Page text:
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Photo by Heami Lee.

20 Desserts That Make the Most of Fresh Fruit

Munchies Staff

Fruit out of a can should only be a last resort.

Photo by Heami Lee.

There is something quintessentially summery about eating just fruit for an entire meal when the mood strikes. Perhaps it’s because we’re most likely dehydrated from sweating our asses off on the commute home from work and our bodies are telling us to get water any way we can. Now that warmer weather is upon us, an abundance of sweet, sweet fruits are coming into peak season, and you don’t have to rely on mealy supermarket blueberries. Now’s the time to get your farmer’s market strategy in place, because those blackberries and raspberries are going to be snatched up quick if you don’t get there bright and early. Become friends with that one neighbor who happens to have a backyard plum tree and offer to take some of their excess fruit off their hands. Here are some of our favorite recipes for taking the best fruit the season has to offer and turning it into something even better.

Why bury perfect strawberries in pounds of sugar and other unnecessary distractions? Freshly whipped cream and some toasted macadamia nuts makes this the best way to showcase just how good a strawberry can taste all on its own.

Berries and cream too simple? Take it one step further, with a vanilla-hyssop-lemongrass simple syrup and some tart crème fraîche rather than sweet cream.

These chocolate buckwheat pancakes are the epitome of breakfast-for-dessert and/or dessert-for-breakfast.

If you can perfect your crepe-flipping technique, this becomes a dessert you can whip out at a moment’s notice, with whatever fruit you can get your hands on.

If you’re using fresh peaches instead of canned, you’ll want to macerate your fruit with a bit of sugar and lemon juice before you start baking.

As apple historian (yes, that’s a thing) Tom Burford explains, “A good crust can forgive less-than-perfect apples, but a bad crust ruins the pie, apples and all."

Yes, apples and pears are important to this dessert, but we tend to eat the streusel topping off of this the way little kids lick the icing off a cupcake and leave the bottom behind.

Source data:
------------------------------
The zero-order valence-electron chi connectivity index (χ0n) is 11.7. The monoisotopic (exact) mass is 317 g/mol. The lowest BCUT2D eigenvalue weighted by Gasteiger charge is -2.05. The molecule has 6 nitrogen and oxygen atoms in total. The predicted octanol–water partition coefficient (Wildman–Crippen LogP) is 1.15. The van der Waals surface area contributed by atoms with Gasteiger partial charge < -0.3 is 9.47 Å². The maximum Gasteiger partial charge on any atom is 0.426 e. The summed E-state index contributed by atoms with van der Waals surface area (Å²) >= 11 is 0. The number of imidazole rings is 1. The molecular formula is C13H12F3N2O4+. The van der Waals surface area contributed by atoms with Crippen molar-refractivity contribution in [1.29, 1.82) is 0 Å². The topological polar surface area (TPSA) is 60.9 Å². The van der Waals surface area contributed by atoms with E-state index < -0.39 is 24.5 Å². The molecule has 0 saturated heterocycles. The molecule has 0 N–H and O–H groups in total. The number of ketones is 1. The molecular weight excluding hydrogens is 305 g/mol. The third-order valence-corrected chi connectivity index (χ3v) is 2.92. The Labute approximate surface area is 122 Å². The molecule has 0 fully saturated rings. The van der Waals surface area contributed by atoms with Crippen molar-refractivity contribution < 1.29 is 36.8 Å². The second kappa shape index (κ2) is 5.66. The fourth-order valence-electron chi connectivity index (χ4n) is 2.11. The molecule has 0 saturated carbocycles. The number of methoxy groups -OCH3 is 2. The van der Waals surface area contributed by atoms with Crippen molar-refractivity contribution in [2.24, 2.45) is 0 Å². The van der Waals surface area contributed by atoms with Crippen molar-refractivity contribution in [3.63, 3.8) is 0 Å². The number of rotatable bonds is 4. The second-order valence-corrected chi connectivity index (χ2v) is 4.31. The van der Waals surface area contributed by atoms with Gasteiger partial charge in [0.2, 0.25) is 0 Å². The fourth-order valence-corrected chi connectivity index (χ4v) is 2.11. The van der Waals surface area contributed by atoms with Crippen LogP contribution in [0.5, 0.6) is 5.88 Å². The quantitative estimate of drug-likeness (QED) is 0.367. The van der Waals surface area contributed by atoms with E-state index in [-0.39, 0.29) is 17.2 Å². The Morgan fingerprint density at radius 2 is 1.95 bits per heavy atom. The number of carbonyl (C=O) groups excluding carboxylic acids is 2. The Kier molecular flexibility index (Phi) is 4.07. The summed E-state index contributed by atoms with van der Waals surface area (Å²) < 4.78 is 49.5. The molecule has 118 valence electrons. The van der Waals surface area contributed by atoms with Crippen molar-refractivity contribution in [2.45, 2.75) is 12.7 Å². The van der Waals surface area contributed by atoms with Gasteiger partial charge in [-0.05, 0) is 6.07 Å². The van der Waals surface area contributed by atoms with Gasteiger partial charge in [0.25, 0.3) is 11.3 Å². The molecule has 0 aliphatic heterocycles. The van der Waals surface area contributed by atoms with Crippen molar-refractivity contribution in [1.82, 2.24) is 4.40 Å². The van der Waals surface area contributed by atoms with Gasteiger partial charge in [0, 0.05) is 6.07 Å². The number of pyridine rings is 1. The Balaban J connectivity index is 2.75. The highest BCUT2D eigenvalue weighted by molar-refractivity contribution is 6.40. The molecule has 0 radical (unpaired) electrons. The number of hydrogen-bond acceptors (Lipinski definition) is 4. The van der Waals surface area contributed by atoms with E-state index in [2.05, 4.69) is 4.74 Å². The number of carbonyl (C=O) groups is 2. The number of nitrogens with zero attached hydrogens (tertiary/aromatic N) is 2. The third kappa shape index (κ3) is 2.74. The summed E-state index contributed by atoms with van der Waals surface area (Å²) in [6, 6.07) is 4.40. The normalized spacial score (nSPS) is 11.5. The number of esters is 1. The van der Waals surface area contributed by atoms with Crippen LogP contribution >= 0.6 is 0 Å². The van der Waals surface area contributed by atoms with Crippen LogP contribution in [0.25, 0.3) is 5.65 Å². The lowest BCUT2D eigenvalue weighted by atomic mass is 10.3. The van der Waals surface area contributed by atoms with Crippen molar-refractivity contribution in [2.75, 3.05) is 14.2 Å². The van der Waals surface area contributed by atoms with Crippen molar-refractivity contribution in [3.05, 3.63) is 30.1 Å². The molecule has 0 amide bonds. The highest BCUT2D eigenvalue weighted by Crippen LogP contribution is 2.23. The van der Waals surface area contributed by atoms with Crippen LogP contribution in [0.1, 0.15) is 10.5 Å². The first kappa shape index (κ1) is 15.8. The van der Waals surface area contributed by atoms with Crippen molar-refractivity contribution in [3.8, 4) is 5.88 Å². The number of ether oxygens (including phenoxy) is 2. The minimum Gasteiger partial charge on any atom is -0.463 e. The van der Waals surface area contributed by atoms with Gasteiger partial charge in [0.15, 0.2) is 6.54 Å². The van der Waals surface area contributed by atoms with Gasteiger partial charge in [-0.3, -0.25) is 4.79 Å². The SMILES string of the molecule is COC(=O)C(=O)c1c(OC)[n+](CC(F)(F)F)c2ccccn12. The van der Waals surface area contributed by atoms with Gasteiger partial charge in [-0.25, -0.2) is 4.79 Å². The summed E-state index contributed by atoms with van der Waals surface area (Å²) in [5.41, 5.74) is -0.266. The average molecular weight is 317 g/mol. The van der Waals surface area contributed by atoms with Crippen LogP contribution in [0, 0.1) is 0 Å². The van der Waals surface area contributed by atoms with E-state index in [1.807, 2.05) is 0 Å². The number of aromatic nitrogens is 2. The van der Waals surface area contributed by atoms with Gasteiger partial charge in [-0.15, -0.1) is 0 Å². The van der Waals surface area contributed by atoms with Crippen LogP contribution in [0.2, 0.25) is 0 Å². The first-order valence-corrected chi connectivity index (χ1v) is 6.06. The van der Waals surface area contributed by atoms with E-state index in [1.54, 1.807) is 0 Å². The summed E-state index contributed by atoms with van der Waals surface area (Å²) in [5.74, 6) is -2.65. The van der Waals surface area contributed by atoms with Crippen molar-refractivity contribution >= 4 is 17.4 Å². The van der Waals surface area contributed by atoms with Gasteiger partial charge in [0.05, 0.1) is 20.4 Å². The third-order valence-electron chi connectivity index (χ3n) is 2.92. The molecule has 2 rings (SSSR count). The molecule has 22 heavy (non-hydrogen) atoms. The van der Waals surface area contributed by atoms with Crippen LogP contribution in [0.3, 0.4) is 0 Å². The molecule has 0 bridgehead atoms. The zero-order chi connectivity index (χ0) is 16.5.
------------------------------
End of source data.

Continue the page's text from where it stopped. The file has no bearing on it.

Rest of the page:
The cream cheese in this crust perfectly complements the tart berries and makes this galette impossible to stop eating.

Ground cherries, or husk cherries, look like little yellow tomatillos, but they’re actually more like berries. They make great pies and desserts for those who prefer tartness to sweetness at the end of a meal.

If you don’t plan to make this crumble campfire-style, we included some notes at the end of this recipe for how to do it in the oven or on your stovetop. It’s all up to you!

If you like the custardy base of this chess pie, you can top it with any fruit you like.

This recipe comes from Oakland’s beloved Lois the Pie Queen, so you’re in royally good hands with this one.

Have you noticed a trend here? Almost all of these desserts are incomplete without a big scoop of vanilla ice cream on top. We couldn’t leave you hanging with the storebought stuff.

You can use pre-made applesauce for these Russian doughnuts from Portland’s Kachka, but don’t skimp on the fresh raspberry or lingonberry jam for dipping.

This dessert has to be served right away, so your guests have the fun of plucking pieces of the caramel-coated apples and dunking them in ice water to cool the sugar into thin, sticky threads. (The Chinese name for these translates to “pulled thread apples.”)

Bananas foster is the dessert that will never let you down. If you can keep one dessert in your repertoire, make it this one.

Sorbet is simply fruit juice or puree, mixed with water and sugar, then churned while it freezes. In this case, we’re assuming you don’t have an ice cream churner, so you’ll have to do the shaking yourself.

Even if you can’t get your hands on edible flowers for garnishing this dessert, it still makes for a stunning presentation if you layer it up carefully in a glass trifle dish.

You can consider these more of an after-school-snack-for-grownups rather than dessert, if you want to justify eating them all the time, regardless of meals. Just a tip.

Macerating these berries in a little bit of rosé pulls together all of the flavor notes from the herbs, semifreddo and praline. And, of course, since the bottle’s already open, go ahead and pour yourself a glass.

This trifle gets a boozy hit from a drizzle of sweet sherry or dessert wine between the layers of vanilla sponge cake and fresh custard.